Individuals planning a vacation outside of the UK should visit their GP about 8 weeks before their trip to check which medications are needed as preventative measures against sickness.
London (PRWEB UK) 25 June 2013
Nearly 57 million UK residents travel abroad each year, and depending on their destination, these travellers are at an increased risk of contracting infections. According to the UK Foreign Travel Advice, individuals planning a vacation outside of the UK should visit their GP about eight weeks before their trip to check which medications and travel products are needed as preventative measures against sickness and natural disaster. Local medical facilities in popular tropical destinations like the Philippines, India, and Indonesia are not the same as those in the UK, especially in more remote areas. Hence a larger focus is being put on preparing UK vacationers by providing them with information on what to prepare for and what to pack.
Global warming has added to the risk of travellers getting malaria, west Nile virus, and dengue fever according to Daily Science News on April 29th, 2013. A study that was commissioned by the European Centre for Disease Prevention and Control (ECDPC) showed that rising temperatures in the atmosphere have had a considerable effect on humidity levels as well as the spreading of disease. Dr. Shlomit Paz, who led the research, said, “These results are an additional testament that global warming contributes to the outbreak of mosquito-borne and other temperature-sensitive vector-borne diseases. The indications to this fact are piling up in different parts of the globe.”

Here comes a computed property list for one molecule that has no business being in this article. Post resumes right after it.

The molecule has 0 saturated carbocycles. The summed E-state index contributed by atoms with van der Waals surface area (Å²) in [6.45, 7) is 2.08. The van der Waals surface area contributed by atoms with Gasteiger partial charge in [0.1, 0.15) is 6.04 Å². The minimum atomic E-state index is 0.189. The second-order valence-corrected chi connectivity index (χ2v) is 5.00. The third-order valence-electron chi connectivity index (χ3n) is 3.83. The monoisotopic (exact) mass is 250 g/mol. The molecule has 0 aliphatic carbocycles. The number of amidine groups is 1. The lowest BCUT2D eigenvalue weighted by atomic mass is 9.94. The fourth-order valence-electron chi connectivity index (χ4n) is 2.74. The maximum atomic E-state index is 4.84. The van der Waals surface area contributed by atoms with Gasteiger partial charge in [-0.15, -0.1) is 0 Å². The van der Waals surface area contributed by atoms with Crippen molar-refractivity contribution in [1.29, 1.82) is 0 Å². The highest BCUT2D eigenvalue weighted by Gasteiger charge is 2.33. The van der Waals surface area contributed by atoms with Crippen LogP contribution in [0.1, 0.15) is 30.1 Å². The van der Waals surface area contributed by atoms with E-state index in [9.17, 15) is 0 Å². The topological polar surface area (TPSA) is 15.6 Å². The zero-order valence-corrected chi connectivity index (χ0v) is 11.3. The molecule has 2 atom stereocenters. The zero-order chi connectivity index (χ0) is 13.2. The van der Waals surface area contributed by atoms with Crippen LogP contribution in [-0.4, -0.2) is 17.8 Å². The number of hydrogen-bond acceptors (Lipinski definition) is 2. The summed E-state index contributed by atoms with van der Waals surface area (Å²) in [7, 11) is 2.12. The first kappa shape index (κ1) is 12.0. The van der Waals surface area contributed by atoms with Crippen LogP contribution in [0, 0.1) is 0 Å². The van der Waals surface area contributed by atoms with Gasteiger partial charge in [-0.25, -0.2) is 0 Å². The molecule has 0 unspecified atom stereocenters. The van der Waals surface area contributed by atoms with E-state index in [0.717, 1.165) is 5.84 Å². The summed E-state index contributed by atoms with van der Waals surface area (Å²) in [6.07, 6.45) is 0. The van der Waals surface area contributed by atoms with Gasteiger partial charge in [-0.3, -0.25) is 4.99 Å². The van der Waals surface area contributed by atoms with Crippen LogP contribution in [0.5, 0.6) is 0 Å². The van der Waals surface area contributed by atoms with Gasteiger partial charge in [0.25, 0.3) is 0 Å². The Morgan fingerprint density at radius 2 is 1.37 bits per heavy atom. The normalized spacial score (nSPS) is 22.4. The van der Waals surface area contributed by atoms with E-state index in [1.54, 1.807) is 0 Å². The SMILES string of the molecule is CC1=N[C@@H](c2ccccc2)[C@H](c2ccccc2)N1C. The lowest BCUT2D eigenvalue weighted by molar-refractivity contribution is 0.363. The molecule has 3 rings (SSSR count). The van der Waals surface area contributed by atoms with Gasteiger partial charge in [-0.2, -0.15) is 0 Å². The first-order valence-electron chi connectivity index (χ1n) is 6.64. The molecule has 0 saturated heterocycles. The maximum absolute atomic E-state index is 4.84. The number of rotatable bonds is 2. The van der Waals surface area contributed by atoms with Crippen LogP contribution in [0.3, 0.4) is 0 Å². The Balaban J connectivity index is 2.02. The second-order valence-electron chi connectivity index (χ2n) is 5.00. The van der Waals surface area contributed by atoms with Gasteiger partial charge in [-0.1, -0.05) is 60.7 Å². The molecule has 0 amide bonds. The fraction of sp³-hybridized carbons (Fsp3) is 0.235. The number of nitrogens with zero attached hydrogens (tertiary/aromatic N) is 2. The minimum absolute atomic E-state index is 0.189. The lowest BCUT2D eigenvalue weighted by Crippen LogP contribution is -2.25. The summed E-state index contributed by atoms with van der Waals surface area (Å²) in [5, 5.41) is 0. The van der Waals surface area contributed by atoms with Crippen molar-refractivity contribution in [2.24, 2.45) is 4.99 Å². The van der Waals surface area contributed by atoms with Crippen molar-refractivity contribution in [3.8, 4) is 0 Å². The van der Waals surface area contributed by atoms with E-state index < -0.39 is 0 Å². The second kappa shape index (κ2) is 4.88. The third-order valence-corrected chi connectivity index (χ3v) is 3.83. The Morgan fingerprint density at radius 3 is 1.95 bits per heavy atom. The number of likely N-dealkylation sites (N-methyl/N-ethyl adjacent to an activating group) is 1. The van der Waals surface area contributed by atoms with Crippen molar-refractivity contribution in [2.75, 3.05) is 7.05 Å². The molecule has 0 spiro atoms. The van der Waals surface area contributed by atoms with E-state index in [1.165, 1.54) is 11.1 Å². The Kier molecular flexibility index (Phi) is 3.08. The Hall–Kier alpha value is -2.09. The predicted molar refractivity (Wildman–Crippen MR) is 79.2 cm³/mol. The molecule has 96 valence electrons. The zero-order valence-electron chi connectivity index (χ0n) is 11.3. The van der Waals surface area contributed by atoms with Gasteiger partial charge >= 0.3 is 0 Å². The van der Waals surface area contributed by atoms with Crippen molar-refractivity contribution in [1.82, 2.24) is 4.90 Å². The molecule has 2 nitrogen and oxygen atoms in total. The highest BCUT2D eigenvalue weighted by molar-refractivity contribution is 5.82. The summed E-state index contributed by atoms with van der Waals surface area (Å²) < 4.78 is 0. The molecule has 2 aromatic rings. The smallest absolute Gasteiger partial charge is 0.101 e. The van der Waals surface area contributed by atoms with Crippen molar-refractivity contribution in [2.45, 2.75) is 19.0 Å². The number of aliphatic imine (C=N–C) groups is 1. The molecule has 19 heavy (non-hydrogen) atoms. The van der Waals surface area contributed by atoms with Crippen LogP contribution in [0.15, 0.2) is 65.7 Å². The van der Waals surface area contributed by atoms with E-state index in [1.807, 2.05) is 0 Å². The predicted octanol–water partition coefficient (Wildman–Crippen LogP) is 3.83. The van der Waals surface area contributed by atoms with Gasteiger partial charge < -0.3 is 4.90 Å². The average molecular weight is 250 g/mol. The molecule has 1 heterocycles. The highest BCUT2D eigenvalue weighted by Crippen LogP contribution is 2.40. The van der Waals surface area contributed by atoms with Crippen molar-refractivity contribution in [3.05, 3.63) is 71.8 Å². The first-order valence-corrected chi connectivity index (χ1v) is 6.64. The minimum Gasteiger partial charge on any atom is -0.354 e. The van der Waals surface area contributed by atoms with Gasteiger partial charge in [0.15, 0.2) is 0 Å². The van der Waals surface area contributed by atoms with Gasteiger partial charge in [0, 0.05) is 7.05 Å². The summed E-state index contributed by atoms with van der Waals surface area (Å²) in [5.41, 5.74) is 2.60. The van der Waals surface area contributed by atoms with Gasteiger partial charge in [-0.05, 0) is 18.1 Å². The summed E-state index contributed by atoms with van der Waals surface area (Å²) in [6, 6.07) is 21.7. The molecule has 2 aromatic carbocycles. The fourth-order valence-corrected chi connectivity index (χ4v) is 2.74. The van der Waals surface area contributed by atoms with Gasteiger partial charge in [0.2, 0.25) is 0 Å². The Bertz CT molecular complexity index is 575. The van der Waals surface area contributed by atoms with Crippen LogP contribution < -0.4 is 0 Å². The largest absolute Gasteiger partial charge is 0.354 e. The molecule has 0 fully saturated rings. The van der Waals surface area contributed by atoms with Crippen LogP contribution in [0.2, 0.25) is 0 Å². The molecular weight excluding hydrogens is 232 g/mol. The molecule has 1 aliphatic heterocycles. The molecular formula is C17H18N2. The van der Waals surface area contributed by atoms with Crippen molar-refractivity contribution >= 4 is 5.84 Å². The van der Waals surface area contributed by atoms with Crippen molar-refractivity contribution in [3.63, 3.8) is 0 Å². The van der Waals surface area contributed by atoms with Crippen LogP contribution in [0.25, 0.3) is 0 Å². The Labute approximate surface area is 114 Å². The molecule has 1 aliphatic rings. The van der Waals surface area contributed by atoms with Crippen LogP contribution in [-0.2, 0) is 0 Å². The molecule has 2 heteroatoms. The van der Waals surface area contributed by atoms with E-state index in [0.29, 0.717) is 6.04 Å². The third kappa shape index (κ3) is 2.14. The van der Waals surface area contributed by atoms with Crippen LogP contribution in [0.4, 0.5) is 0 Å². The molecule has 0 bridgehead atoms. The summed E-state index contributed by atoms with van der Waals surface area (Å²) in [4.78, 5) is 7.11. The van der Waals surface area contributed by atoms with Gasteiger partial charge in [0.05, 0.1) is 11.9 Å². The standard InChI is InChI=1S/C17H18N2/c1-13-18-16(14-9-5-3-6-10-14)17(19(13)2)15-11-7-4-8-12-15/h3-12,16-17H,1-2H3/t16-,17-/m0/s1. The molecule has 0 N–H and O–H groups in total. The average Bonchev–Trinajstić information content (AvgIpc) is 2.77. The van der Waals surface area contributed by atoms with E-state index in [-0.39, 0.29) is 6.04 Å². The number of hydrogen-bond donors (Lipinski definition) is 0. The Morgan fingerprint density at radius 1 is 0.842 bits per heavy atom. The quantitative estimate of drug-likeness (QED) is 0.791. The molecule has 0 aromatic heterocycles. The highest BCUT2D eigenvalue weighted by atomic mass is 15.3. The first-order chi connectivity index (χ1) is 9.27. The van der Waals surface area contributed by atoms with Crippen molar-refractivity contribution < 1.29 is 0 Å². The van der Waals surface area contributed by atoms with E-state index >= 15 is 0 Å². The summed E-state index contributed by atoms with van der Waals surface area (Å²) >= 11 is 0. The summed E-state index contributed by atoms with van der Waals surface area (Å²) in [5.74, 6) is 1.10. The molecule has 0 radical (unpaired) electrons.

To make matters worse, west Nile virus, malaria, and dengue are being spread, not just in third-world and tropical countries but even on UK and Swedish soil, and those who are elderly or have weak immune systems are most susceptible. Tourists these days have a lot more to worry about than their flight fares, visas, and luggage quota. Ironically, Mosquitoes are the growing problem.
West Nile virus seems to have taken a pause since June 20th, 2013 as there have been no human cases of West Nile fever reported in the EU/EEA. But the UK has had 1,375 cases of malaria since the last year, and although this has been a decrease since the 2,500 cases of 1996, malaria is still a cause of great concern in the UK. Cases of dengue fever are still found, especially with individuals travelling to tropical and subtropical regions where the climate is warm and wet. More than 1,000 cases of dengue have been found last year. It would seem dengue fever and malaria are the next biggest threat to Europe.
Public Health England advises all UK vacationers travelling to tropical climates that are humid and have, or have just had, periods of rainfall to carry sufficient amounts of mosquito and insect repellent creams and sprays before travelling. Higher temperatures accelerate mosquito development stages and increase dengue and malaria transmission; while rainfall produces more breeding sites for mosquitoes.